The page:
Document Type


Date of Degree

Fall 2016

Degree Name

PhD (Doctor of Philosophy)

Degree In


First Advisor

Davies, William D.

First Committee Member

Davison, Alice L.

Second Committee Member

Enfield, Nick J.

Third Committee Member

Kempchinsky, Paula

Fourth Committee Member

McMurray, Bob


This dissertation is an investigation of serial verb constructions in Lao (Tai-Kadai, SVO) and the events that they encode. Serial verb constructions (SVCs), structures where multiple verbs appear in a single clause, raise several important questions for syntactic theory. One issue is how the verbs are related; proposals involving coordination (Payne 1985), subordination (Collins 1997), and adjunction (Hale 1991; Muansuwan 2002) have all been made, while others have made a case for unorthodox double-headed structures (Baker & Stewart 2002; Baker 1989). Additionally, the argument sharing seen in SVCs is seemingly incompatible with proposed constraints on theta-role assignment, such as the Theta-Criterion (Chomsky 1981) or the Biuniqueness Condition (Bresnan 1980).

In this thesis I describe new data from the Lao language focusing on two subtypes of SVC that Stewart (1998) calls consequential SVCs (CSVCs) and resultative SVCs (RSVCs). I propose a generative analysis of these structures where an event head licenses a complex VP containing multiple verbs where the object is thematically related to the complex VP rather than the individual predicates.

Evidence for the event head comes from a modified version of the explicit segmentation task (Zacks et al. 2001). During the experiment, participants were instructed to divide video clips into events. When participants saw a CSVC before the video, they divided the action sequence depicted by the CSVC into fewer events than when participants saw a coordinated construction before the video. These results suggest that seeing the SVC prompted the participants to group the target sequence of events in the videos together as a larger macro-event, supporting the claim that SVCs encode a single event (contra Foley 2010). These data also support the proposal that events are conceptualized at the clausal level, rather than at the verbal level, which is in line with proposals from Evans (2010), Jackendoff (1991), and Pustejovsky (1991).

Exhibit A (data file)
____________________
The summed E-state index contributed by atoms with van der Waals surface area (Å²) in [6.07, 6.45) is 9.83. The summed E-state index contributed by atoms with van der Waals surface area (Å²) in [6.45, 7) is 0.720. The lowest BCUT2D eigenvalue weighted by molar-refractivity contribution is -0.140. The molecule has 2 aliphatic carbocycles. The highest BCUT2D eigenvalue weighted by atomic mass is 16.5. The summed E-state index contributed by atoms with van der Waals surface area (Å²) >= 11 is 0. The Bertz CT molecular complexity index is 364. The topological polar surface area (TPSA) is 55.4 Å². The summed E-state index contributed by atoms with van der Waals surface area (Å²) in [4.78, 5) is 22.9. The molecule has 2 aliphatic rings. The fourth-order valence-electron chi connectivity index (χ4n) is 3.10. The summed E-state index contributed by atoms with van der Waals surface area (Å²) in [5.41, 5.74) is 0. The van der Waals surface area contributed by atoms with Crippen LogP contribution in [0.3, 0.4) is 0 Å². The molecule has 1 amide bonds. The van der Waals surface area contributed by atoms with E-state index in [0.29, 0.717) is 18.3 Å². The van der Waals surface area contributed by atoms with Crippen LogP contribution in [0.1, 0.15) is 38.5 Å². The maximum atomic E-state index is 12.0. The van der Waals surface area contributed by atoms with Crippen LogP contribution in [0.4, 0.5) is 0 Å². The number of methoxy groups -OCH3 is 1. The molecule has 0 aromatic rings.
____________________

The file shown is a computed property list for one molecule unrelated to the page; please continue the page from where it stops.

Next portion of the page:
Public Abstract

This thesis is an investigation of Serial Verb Constructions (SVCs), structures in which multiple verbs appear together in a single clause, in the Lao language. A word-by-word translation of a Lao SVC into English would be Joy made the food sold. Syntactic tests reveal that SVCs: are different from multi-clause constructions like Joy made the food and sold it, or, Joy made the food to sell it, they are part of a single verb phrase, and they share subjects and objects, all of which makes SVCs difficult to analyze in current syntactic theory. I propose that the events encoded by SVCs are the key to addressing the shortcomings of previous analyses. Many researchers have claimed that the multiple verbs in SVCs describe what is conceptualized as a single event in the minds of the speakers, but evidence for this has been unreliable. An experiment was designed where Lao speakers divided a video into events. When they saw an SVC before the video, they divided the video into fewer events than when they saw a similar coordinated construction. This suggests that the SVC prompted participants to view the actions as a single, complex event and that grammatical constructions can impact event segmentation. It also provides evidence for the syntactic analysis of SVCs proposed, which relies on events being a part of the syntactic structure of the clause.


event cognition, lao, serial verbs, syntax


xiii, 202 pages


Includes bibliographical references (pages 193-202).


Copyright © 2016 Douglas James Cole

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